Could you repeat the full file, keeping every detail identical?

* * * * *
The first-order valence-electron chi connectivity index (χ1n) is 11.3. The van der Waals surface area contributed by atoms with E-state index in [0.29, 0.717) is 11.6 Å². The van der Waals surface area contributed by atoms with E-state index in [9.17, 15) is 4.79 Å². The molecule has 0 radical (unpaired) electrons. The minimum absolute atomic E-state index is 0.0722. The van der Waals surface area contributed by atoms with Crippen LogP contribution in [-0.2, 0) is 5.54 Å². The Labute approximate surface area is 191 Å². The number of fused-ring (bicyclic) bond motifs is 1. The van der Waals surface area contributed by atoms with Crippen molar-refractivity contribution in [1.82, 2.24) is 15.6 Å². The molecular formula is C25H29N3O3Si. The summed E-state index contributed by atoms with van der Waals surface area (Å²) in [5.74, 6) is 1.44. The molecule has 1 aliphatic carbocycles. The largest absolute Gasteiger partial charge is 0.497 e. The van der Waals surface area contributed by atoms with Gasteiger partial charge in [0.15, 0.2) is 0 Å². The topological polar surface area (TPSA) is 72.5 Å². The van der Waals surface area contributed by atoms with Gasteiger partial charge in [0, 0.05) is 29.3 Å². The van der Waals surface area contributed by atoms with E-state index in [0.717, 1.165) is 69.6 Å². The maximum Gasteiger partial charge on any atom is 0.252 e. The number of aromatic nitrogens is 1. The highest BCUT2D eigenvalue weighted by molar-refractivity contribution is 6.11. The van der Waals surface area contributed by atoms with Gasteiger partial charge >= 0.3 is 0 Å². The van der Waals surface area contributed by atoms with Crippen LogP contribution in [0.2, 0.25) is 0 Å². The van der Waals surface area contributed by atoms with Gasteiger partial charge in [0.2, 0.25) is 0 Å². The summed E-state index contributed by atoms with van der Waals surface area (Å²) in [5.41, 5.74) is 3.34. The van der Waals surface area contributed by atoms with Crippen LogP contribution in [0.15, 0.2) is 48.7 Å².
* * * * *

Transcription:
The first-order valence-electron chi connectivity index (χ1n) is 11.3. The van der Waals surface area contributed by atoms with E-state index in [0.29, 0.717) is 11.6 Å². The van der Waals surface area contributed by atoms with E-state index in [9.17, 15) is 4.79 Å². The molecule has 0 radical (unpaired) electrons. The minimum absolute atomic E-state index is 0.0722. The van der Waals surface area contributed by atoms with Crippen LogP contribution in [-0.2, 0) is 5.54 Å². The Labute approximate surface area is 191 Å². The number of fused-ring (bicyclic) bond motifs is 1. The van der Waals surface area contributed by atoms with Crippen molar-refractivity contribution in [1.82, 2.24) is 15.6 Å². The molecular formula is C25H29N3O3Si. The summed E-state index contributed by atoms with van der Waals surface area (Å²) in [5.74, 6) is 1.44. The molecule has 1 aliphatic carbocycles. The largest absolute Gasteiger partial charge is 0.497 e. The van der Waals surface area contributed by atoms with Gasteiger partial charge in [0.15, 0.2) is 0 Å². The topological polar surface area (TPSA) is 72.5 Å². The van der Waals surface area contributed by atoms with Gasteiger partial charge in [0, 0.05) is 29.3 Å². The van der Waals surface area contributed by atoms with E-state index in [0.717, 1.165) is 69.6 Å². The maximum Gasteiger partial charge on any atom is 0.252 e. The number of aromatic nitrogens is 1. The highest BCUT2D eigenvalue weighted by molar-refractivity contribution is 6.11. The van der Waals surface area contributed by atoms with Gasteiger partial charge >= 0.3 is 0 Å². The van der Waals surface area contributed by atoms with Crippen LogP contribution in [0.2, 0.25) is 0 Å². The van der Waals surface area contributed by atoms with Gasteiger partial charge in [0.2, 0.25) is 0 Å². The summed E-state index contributed by atoms with van der Waals surface area (Å²) in [5.41, 5.74) is 3.34. The van der Waals surface area contributed by atoms with Crippen LogP contribution in [0.15, 0.2) is 48.7 Å².